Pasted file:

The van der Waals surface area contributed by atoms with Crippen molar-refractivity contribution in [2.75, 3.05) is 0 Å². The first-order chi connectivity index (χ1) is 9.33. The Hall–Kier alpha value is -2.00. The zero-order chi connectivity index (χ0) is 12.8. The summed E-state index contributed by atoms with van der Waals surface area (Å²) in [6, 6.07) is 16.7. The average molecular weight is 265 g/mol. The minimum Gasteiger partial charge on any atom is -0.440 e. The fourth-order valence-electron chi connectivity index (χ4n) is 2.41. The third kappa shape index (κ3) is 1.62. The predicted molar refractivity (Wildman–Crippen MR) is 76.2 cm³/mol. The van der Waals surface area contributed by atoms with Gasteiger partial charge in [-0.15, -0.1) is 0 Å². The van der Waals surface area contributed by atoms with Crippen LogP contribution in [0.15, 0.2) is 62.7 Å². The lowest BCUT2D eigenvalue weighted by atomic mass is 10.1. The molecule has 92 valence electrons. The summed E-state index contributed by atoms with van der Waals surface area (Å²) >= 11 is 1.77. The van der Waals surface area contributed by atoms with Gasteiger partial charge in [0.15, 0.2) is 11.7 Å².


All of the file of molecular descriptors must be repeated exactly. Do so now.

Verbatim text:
The van der Waals surface area contributed by atoms with Crippen molar-refractivity contribution in [2.75, 3.05) is 0 Å². The first-order chi connectivity index (χ1) is 9.33. The Hall–Kier alpha value is -2.00. The zero-order chi connectivity index (χ0) is 12.8. The summed E-state index contributed by atoms with van der Waals surface area (Å²) in [6, 6.07) is 16.7. The average molecular weight is 265 g/mol. The minimum Gasteiger partial charge on any atom is -0.440 e. The fourth-order valence-electron chi connectivity index (χ4n) is 2.41. The third kappa shape index (κ3) is 1.62. The predicted molar refractivity (Wildman–Crippen MR) is 76.2 cm³/mol. The van der Waals surface area contributed by atoms with Gasteiger partial charge in [-0.15, -0.1) is 0 Å². The van der Waals surface area contributed by atoms with Crippen LogP contribution in [0.15, 0.2) is 62.7 Å². The lowest BCUT2D eigenvalue weighted by atomic mass is 10.1. The molecule has 92 valence electrons. The summed E-state index contributed by atoms with van der Waals surface area (Å²) >= 11 is 1.77. The van der Waals surface area contributed by atoms with Gasteiger partial charge in [0.15, 0.2) is 11.7 Å².